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Mars rover gets smarter with age...and software

Thanks to new software uploaded into its memory, NASA's Mars rover Opportunity is now able to make decisions about what rocks it should fully investigate.

Mars Rover
Mars rover Opportunity NASA/JPL-Caltech

NASA's rover Opportunity is getting smarter through software.

Celebrating its seventh year investigating the surface of the Red Planet, Opportunity is now able to make its own choices about which rocks it should investigate further and which ones it should leave alone, according to a NASA report on Tuesday.

Thanks to a new software upload, Opportunity's computer can analyze the photos taken with its wide-angle camera and isolate rocks that meet specific criteria. It can then determine whether specific rocks are worthy of close-up shots through its narrow-angle, color-filtered camera.

The new software called Autonomous Exploration for Gathering Increased Science, or AEGIS for short, helps speed up the pace at which Opportunity can do its job. Previously, the vehicle's wide-angle photos would have to be sent back to Earth, where NASA staff would determine which rocks deserved a closer look. In the meantime, Opportunity would have gone along on its merry way in search of new targets to snap.

But Opportunity's new software smarts means it can work without a leash, stopping on its own at key points along a single drive or returning to them at the end of its workday. And so far, Opportunity has been making its NASA owners proud.

The first photos taken by Opportunity after its software upgrade showed a rock about as large as a football apparently thrown onto the surface after an object had dug a large crater, said NASA. After reviewing a wide-angle photo taken of this area at an earlier date, Opportunity decided to zero in on this one rock out of more than 50 others based on the instructions NASA had given it to look for something large and dark.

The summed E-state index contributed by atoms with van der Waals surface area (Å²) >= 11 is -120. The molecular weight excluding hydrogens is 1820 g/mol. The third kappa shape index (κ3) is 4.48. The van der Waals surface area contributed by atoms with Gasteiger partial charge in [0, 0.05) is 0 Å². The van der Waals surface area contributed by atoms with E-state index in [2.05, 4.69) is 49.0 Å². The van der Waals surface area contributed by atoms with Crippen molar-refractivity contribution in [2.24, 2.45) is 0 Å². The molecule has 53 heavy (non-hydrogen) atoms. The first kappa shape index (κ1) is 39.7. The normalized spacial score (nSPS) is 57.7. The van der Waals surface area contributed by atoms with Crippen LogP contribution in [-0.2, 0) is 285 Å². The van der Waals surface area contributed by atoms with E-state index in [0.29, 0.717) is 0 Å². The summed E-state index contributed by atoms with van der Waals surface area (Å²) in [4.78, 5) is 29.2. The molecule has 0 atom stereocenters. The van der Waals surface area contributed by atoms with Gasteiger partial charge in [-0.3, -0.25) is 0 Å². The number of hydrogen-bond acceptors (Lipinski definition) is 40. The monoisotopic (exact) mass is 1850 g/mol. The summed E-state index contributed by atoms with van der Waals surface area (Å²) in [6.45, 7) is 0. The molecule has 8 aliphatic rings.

First Image from a Mars Rover Choosing a Target
The first image from a Mars rover choosing a target NASA/JPL-Caltech/Cornell University

"It found exactly the target we would want it to find," Tara Estlin, of NASA's Jet Propulsion Laboratory in Pasadena, Calif., said in a news release. "This checkout went just as we had planned, thanks to many people's work, but it's still amazing to see Opportunity performing a new autonomous activity after more than six years on Mars."

Despite its long, arduous journey across the planet, Opportunity is still ambling along. But unfortunately its twin, Spirit, hasn't fared as well. Stuck in a Martian sandtrap for almost a year, Spirit has been forced to conduct its experiments from a single spot following NASA's unsuccessful attempts to free the vehicle. Still, in their time on the planet, both rovers have manage to take some amazing photographs, providing NASA with key research into our red neighbor.